Susan L. Cutter is a Carolina Distinguished Professor of Geography the director of the Hazards and Vulnerability Research Institute at University of South Carolina. Her primary research interests are in the area of vulnerability science—what makes people and the places where they live vulnerable to extreme events and how this vulnerability is measured, monitored, and assessed. Most recently, she has led a Hurricane Katrina post-event field team to examine the geographic extent of storm surge inundation along the Mississippi and Alabama coastline and its relationship to the social vulnerability of communities.
She is an elected as a Fellow of the American Association for the Advancement of Science (1999), and past President of the Association of American Geographers (2000). In 2006, Dr. Cutter was the recipient of the Decade of Behavior Research Award given by a multidisciplinary consortium of more than 50 national and international scientific organizations in the social and behavioral sciences.
Ruth S. DeFries is a professor in the Ecology, Evolution, and Environmental Biology Department at Columbia University. Her research investigates the relationships between human activities, the land surface, and the biophysical and biogeochemical processes that regulate the Earth's habitability. She is interested in observing land cover and land use change at regional and global scales with remotely sensed data and exploring the implications for ecological services such as climate regulation, the carbon cycle, and biodiversity.
She is a 2007 MacArthur Fellow and has been a fellow of the Aldo Leopold Leadership Program since 2001.
Anthony A. Leiserowitz is director of the Yale Project on Climate Change, director of Strategic Initiatives, and a research scientist at the School of Forestry and Environmental Studies at Yale University. He is also a principal investigator at the Center for Research on Environmental Decisions at Columbia University. His research focuses on American and international public perceptions of climate change risks, support and opposition for climate policies, and willingness to make individual behavioral change, including the psychological, cultural, political, and geographic factors that drive environmental perception and behavior. His work in the Arctic investigates social vulnerability to sea level rise and coastal erosion. He also recently conducted the first empirical assessment of worldwide public values, attitudes, and behaviors regarding sustainable development.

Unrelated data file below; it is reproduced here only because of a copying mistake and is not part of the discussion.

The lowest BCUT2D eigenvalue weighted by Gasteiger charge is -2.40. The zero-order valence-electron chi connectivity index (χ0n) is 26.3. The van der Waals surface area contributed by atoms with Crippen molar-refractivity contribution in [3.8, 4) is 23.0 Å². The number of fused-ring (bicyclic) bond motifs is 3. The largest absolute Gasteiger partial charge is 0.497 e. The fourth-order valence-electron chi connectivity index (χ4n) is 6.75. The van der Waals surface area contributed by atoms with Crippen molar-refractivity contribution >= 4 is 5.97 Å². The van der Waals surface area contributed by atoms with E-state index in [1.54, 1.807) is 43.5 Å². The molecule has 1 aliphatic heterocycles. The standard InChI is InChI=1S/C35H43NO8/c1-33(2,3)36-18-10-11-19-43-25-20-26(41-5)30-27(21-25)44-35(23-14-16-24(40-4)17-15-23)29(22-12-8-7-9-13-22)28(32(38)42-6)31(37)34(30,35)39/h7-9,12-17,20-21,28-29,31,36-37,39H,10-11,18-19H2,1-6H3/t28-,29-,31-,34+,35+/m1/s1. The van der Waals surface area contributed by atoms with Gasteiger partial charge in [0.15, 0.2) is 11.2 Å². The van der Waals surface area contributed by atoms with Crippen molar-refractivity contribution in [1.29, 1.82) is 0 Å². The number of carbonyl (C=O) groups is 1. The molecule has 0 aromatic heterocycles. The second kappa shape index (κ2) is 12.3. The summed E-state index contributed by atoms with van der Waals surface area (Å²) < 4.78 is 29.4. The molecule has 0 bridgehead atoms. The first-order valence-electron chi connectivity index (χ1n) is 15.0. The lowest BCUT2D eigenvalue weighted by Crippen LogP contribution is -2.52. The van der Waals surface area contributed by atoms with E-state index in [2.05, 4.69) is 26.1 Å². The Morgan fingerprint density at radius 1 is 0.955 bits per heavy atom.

He has served as a consultant to the John F. Kennedy School of Government (Harvard University), the United Nations Development Program, the Gallup World Poll, the Global Roundtable on Climate Change at the Earth Institute (Columbia University), and the World Economic Forum.
Alan H. McGowan is an assistant professor in the Interdisciplinary Science Program at Eugene Lang College, The New School. He is interested in the social impact of science and technology, including environmental, environmental justice, and racial issues.
He is board chair of Student Pugwash USA; a board member of the Bermuda Biological Station for Research and the Metcalf Institute for Environmental Journalism; an elected member of the Council on Foreign Relations and the Society of Environmental Journalists, and a member of the American Association for the Advancement of Science.
Before retiring in July 2005, Timothy O’Riordan was a professor of environmental sciences at the University of East Anglia in Norwich, England. He has promoted the cause of interdisciplinary research for sustainable development and led two international research projects on the transition to sustainability in the European Union (1995–1999). Editor of a number of books on the institutional aspects of global environmental change policy and practice, his current research interests are focused on global-local relations and their implications for the transition to sustainability in Europe.
He was elected Fellow of the Royal Academy in 1999 and continues to be an active member of the UK Sustainable Development Commission.